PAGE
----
Do you need a personal cyber insurance policy? How to be safe online?

As people spend more and more time working online, the threat of cyberattacks increases. Many insurers now offer personal cyber insurance to minimize financial damage in the event of a hack.

A recent email from my bank offered me something I had never seen before; cyber insurance. “Cyberattacks Are On The Rise,” the headline reads, “Are You Protected?”

This piqued my curiosity because although most of us are aware that we are vulnerable to cybercrime, we already know the steps we can take to protect ourselves. We use strong passwords, two-factor authentication, and try to avoid phishing scams. So I wondered if this type of insurance would be necessary for me.

Personal cyber insurance can cover expenses related to identity theft, fraud, ransomware, and even cyberbullying. My bank offered policies with coverage ranging from $10,000 to $50,000. The cheapest policy would cost just over $5.00 per month. Customers would not need to pay a deductible for identity theft, but would have a $250 deductible for other coverages. Some insurance companies offer this protection, often on top of a home insurance policy and offer even higher coverage options.

A cyber insurance policy can cover a wide variety of online crimes, including paying a ransom in case someone hacks and takes over your computer and demands money to free it. It can cover fraudulent charges on a checking account by accessing it online or via a debit card. Coverage can also pay for legal fees and lost income if a stranger damages your reputation by posting false or personal information online. This could cover your losses if you send money to someone as part of a phishing scam or in case a criminal steals your identity. The police can also pay for mental health services if someone is bullying you or your child and can even cover relocation costs if needed.

Should you consider a cyber insurance policy?

It will take an assessment of your online habits to decide whether or not you should invest in a cyber insurance policy. Be honest with yourself about what you are doing to minimize your risk of a cyberattack. If you participate in best practices for protecting your information online, a cyber insurance policy may not be necessary. But if you, or a loved one, are frequent victims of phishing scams, identity theft, or have a public profile that could be attacked, you might consider purchasing coverage.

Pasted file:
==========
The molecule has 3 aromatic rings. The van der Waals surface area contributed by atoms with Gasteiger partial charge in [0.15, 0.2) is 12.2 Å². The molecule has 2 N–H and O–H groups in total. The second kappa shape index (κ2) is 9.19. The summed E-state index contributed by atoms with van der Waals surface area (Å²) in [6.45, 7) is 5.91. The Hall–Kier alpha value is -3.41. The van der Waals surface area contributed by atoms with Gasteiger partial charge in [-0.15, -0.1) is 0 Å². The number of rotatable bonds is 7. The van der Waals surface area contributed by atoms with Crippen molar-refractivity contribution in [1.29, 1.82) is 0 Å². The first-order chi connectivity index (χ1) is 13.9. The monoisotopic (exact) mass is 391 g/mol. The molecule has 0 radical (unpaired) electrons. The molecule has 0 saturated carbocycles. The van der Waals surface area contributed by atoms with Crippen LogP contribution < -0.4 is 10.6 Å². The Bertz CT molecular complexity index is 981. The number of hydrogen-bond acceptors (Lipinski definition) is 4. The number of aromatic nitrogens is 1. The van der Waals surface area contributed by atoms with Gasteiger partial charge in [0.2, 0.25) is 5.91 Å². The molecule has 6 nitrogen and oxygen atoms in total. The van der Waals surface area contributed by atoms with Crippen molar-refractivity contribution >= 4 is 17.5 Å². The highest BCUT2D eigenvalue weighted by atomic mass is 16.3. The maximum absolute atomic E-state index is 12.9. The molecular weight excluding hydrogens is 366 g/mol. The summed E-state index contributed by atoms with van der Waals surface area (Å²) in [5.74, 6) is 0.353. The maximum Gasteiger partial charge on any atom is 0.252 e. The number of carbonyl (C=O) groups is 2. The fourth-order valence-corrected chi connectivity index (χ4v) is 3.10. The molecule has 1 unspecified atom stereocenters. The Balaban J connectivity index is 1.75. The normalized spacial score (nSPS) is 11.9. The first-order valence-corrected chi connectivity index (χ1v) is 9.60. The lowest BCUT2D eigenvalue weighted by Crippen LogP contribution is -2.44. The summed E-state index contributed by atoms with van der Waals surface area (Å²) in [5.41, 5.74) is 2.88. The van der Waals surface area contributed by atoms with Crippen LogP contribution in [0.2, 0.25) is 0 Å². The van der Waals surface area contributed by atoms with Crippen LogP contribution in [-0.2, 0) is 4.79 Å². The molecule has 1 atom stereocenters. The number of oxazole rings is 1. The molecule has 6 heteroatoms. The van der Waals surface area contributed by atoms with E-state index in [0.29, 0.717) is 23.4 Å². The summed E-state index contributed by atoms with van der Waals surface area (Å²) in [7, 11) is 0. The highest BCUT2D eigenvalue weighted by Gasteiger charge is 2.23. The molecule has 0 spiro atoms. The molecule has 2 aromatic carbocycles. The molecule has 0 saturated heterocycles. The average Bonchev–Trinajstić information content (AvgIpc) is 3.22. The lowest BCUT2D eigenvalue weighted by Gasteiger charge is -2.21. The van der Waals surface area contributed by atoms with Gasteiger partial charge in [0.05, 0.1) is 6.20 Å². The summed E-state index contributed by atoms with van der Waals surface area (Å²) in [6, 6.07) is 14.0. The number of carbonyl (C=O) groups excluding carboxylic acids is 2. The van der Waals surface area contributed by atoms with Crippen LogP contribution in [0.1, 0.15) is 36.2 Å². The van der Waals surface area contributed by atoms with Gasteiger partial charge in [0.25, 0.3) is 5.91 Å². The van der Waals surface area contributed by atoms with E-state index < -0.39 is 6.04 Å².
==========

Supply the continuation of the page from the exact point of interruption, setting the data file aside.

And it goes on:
Although I’ve never had my identity stolen, a burglar recently got hold of some of my credit cards. None of the credit card companies held me responsible for the fraudulent charges. And you might want to check your landlord’s insurance policy. Some of them cover certain types of fraud which can include crimes like identity theft and phishing scams.

Whether or not you decide to purchase personal cyber insurance, you can reduce the risk of any cyberattack by taking preventive measures.

Do both steps

Two-factor authentication adds an extra step when logging into certain websites to make sure it’s really you. Sometimes the website will text your phone a code, ask a security question, or ask for fingerprint identification. It’s not a lot to ask to verify that the right person is logging into a website with sensitive information like a bank account or a school portal.

Boost your passwords

Birthdays, pet names, and your favorite sports teams aren’t strong passwords, even if you put the number one and an exclamation point at the end. Each password should be long, unique and complicated. Most devices now help you with their own password managers, so use them. Some of these password managers are great for letting you know when you’ve duplicated a password (a big no-no) or when a hacker has been compromised.

Be careful before you click

Phishing scams can come from emails or text messages and usually encourage you to click on a link. Maybe you’ve seen some of the popular types that are doing the rounds, such as “Your Netflix account has been frozen” or “Please log in to your gmail account and update your password”. If you click, malware may be downloaded to your computer, or you may be taken to a website that looks legitimate but only exists to steal your information. Better to enter the address of the known website instead of clicking on a link.

Don’t wait to update

Hackers often break into your digital life through software flaws. Making sure all devices and apps have the latest software updates can help. If you see the option for automatic software updates, enable them.

Taking every precaution still can’t guarantee that you won’t fall victim to a cyberattack, but it might be enough to avoid having to take out insurance against it.